One puzzling result is the high number of new mutations accumulated by the Nt lineages during the second phase of experimental evolution (Figure 2). These lineages are supposed to represent a control as they have been passaged, in both phases of experimental evolution, only on N. tabacum, the ancestral host. For this reason, they were expected to accumulate fewer mutations than other evolutionary histories. A potential explanation is that because these lineages are pre-adapted to the host, the majority of the mutations that occur are neutral or slightly deleterious whereas there is a higher probability for beneficial mutations in other hosts [41]. This difference in the distribution of fitness effects of mutations provides more opportunities for selective sweeps in other hosts than in N. tabacum and these selective sweeps might have eliminated in other hosts mutations of small effects that fixed in the Nt lineages. This explanation shares strong analogies with the model of neutral networks that was first developed at the theoretical level [42] and then applied to the antigenic evolution of Influenza A virus[43, 44]. According to this model, evolving viral populations alternate epochs of phenotypic stasis punctuated by sudden changes in the phenotype, selected by the adaptive immunity of the host. However, phenotypic stasis does not necessarily mean genotypic stasis as neutral mutations accumulate allowing the population to drift continuously through this neutral network until jumping to a different one. In our case, the phase of adaptation to a new host would represent an epoch of strong selection and hence rapid phenotypic innovation. Once adapted to this new host, the population enters in a drifting phase in which only neutral mutations accumulate. In the case of Nt lineages, Phase 2 corresponds to such a situation, thus accumulating a large number of neutral mutations. By contrast, in the other lineages, Phase 2 represents a succession of jumps among neutral networks that improve adaptation to the new host N. tabacum and these selective sweeps erase population variation.

Historical contingency and fitness landscape

The concept of historical contingency in evolution is intimately related to the shape of the fitness landscape [45]. Landscape topologies lie between two extremes: smooth and rugged (or uncorrelated) landscapes. Smooth landscapes only possess one fitness peak whereas rugged landscapes possess several ones, separated by fitness valleys. Ruggedness corresponds to a high level of epistasis, which implies that the effect of one mutation depends on the genetic background and consequently, positions close in genotype do not necessarily have similar fitness. At the end of the experiment, the evolved lineages have similar phenotypic characteristics for traits related to fitness. This could represent a case of a unique adaptive peak or a case of various peaks of equivalent fitness, spread over a rugged landscape, and potentially connected between them. The genotypic data, combined to the presence of strong epistatic interactions in this species, allow us to say that the genotypic landscape is necessarily rugged, as the lineages have a variety of genotypes and thus lie in different places of the landscape. However, fully understanding the constraints leading to this particular situation would require characterizing the intermediate steps between the sequences present at the end of the evolution.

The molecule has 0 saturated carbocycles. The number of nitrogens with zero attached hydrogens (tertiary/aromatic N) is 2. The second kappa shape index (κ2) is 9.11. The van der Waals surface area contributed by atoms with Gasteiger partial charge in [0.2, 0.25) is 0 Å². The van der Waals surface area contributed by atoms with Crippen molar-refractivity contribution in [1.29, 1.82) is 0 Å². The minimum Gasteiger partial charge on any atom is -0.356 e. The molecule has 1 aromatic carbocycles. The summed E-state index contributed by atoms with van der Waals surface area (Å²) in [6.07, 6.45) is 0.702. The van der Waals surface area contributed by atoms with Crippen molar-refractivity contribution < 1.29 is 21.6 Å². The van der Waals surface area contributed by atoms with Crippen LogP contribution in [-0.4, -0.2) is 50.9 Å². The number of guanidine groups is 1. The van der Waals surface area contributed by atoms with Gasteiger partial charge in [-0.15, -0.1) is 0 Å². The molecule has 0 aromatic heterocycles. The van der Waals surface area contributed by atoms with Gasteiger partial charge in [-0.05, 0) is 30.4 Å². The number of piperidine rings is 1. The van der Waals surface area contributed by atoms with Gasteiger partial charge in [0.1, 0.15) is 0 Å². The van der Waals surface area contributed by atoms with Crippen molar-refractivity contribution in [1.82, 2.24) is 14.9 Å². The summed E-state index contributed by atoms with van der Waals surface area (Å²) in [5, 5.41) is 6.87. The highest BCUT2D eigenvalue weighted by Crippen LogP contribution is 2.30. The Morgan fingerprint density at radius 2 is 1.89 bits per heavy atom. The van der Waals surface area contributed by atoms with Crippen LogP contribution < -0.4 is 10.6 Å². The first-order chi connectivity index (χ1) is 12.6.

The present experiment, by studying sequence and phenotypic evolution on the same system, reinforces the idea that the answer to the question “How important is historical contingency in evolution?” strongly depends on the level of integration of the traits studied [46]. At the genotypic level, a strong historical contingency was found, likely explained by the preponderance of compensatory evolution over reversion, whereas a weak effect of historical contingencies on the phenotypic evolution was revealed. In the context of host switch and (re)emerging diseases, our results strengthen the idea that viruses are not easily trapped into suboptimal phenotypes. Except in the special case of adaptation to C. annuum, TEV is able to readapt rapidly to a previous host whatever its evolutionary history has been. This strong adaptive potential seems to be partially due to the possibility to reach the same fitness through various evolutionary pathways. It means that even if a viral infection is temporarily absent, any other species of the range acts as a reservoir. Reemergence is very likely and its success depends more on ecological conditions than on evolutionary constraints.